Menu
The New Contemporary Art Magazine

The Gao Brothers and their Headless Mao

Government-run censorship certainly isn't anything new in China.. Some, such as Google, would rather pull their investments out of the country than work around it, easy for them. For others, such as artists and brothers Gao Zhen and Gao Qiang, leaving their homeland isn't so easy; after all, that's where the fight is.

In the world of China's underground art shows, gallery addresses are made public only hours before a show's opening, and only via word of mouth and coded text messages. The Chinese government is quick to shut down an art event if the content isn't in tune with the current political agenda, as the Gao Brothers discovered firsthand in 2007. A solution to the oppression of free speech? How about a headless Mao? Cast in bronze and life-size, the Gao brother's latest, and probably last, depiction of the Great Leader features a detachable head to be kept off site. Convenient, portable, and easily removable, three prerequisites for two artists who'd rather not lose their own heads. Check out more photos of the brother's works here.

Government-run censorship certainly isn’t anything new in China.. Some, such as Google, would rather pull their investments out of the country than work around it, easy for them. For others, such as artists and brothers Gao Zhen and Gao Qiang, leaving their homeland isn’t so easy; after all, that’s where the fight is.

In the world of China’s underground art shows, gallery addresses are made public only hours before a show’s opening, and only via word of mouth and coded text messages. The Chinese government is quick to shut down an art event if the content isn’t in tune with the current political agenda, as the Gao Brothers discovered firsthand in 2007. A solution to the oppression of free speech? How about a headless Mao? Cast in bronze and life-size, the Gao brother’s latest, and probably last, depiction of the Great Leader features a detachable head to be kept off-site. Convenient, portable, and easily removable, three prerequisites for two artists who’d rather not lose their own heads.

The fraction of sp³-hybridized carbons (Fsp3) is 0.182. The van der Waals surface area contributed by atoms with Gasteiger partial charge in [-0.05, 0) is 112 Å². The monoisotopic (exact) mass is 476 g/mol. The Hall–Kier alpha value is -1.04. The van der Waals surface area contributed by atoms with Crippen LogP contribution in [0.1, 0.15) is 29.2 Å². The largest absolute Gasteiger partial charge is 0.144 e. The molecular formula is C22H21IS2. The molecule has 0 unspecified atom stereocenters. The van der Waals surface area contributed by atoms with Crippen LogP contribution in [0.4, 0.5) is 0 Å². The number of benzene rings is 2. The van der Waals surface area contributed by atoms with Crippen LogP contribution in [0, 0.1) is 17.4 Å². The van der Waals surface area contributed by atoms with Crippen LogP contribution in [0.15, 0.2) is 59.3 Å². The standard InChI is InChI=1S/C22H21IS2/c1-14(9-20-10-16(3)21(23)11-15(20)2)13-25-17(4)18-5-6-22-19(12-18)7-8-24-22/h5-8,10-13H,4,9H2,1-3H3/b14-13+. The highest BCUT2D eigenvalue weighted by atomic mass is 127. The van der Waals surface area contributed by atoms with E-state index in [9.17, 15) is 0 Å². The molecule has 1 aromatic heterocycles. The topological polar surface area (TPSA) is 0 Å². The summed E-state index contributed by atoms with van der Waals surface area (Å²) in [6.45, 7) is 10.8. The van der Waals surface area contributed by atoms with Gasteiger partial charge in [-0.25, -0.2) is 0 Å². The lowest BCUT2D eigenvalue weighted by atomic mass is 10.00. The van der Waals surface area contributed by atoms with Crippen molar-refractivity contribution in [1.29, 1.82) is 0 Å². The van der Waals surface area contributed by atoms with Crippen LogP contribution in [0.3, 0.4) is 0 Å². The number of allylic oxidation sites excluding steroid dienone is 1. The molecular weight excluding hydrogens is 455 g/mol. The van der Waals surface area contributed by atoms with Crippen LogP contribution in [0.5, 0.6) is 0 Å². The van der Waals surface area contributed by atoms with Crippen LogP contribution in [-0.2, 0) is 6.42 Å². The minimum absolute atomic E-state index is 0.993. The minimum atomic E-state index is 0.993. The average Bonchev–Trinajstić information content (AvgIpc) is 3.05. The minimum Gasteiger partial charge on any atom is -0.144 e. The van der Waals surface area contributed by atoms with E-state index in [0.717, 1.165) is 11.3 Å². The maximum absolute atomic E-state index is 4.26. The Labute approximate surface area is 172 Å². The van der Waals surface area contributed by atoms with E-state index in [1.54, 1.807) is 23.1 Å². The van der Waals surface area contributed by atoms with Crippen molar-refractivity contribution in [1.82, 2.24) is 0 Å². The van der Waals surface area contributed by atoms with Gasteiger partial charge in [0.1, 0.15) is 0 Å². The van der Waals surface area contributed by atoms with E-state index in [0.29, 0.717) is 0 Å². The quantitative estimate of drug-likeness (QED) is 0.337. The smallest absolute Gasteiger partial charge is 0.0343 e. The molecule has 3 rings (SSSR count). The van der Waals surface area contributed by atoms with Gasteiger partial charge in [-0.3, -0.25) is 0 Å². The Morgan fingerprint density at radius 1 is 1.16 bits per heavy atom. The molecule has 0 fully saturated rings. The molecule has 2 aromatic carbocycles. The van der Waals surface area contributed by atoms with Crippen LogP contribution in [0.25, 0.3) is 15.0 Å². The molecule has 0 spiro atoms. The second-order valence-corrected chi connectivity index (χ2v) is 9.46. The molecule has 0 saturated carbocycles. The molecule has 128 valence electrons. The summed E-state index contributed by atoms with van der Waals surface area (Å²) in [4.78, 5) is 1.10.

via Beautiful/Decay

Meta
Topics
Share
Facebook
Reddit
Pinterest
Email
Related Articles
Illustrator-turned-fine artist Janice Sung’s figures seem at home amidst natural settings, whether in a lily pad pond or a garden, floating like a near-translucent milk specters. Her recent gallery showing at Gallery Nucleus in Los Angeles, the first using physical media by the artist. We asked the artist a few questions about her new body of work and about transitioning from digital to physical media. Click the above already and read the hifructose.com exclusive interview.
Hi-Fructose writer Zara Kand visits Coleccion SOLO in Spain for their latest Handle With Care exhibition. Click above to see the full report.
As a tribute to this “most wonderful time of the year” artists Lauren YS and Makoto Chi have created twenty-eight works (and a mural) for their new “Five Poisons” exhibition. We’ve interviewed the artists about the work. Click image above to read it, or else.
With a mix of dark humor and an impressive skill at creating inviting, yet dangerous worlds, the artist known as Bub has caught our eye. Click above to read our new interview with the artist and his new body of work, before it's too late.

Subscribe to the Hi-Fructose Mailing List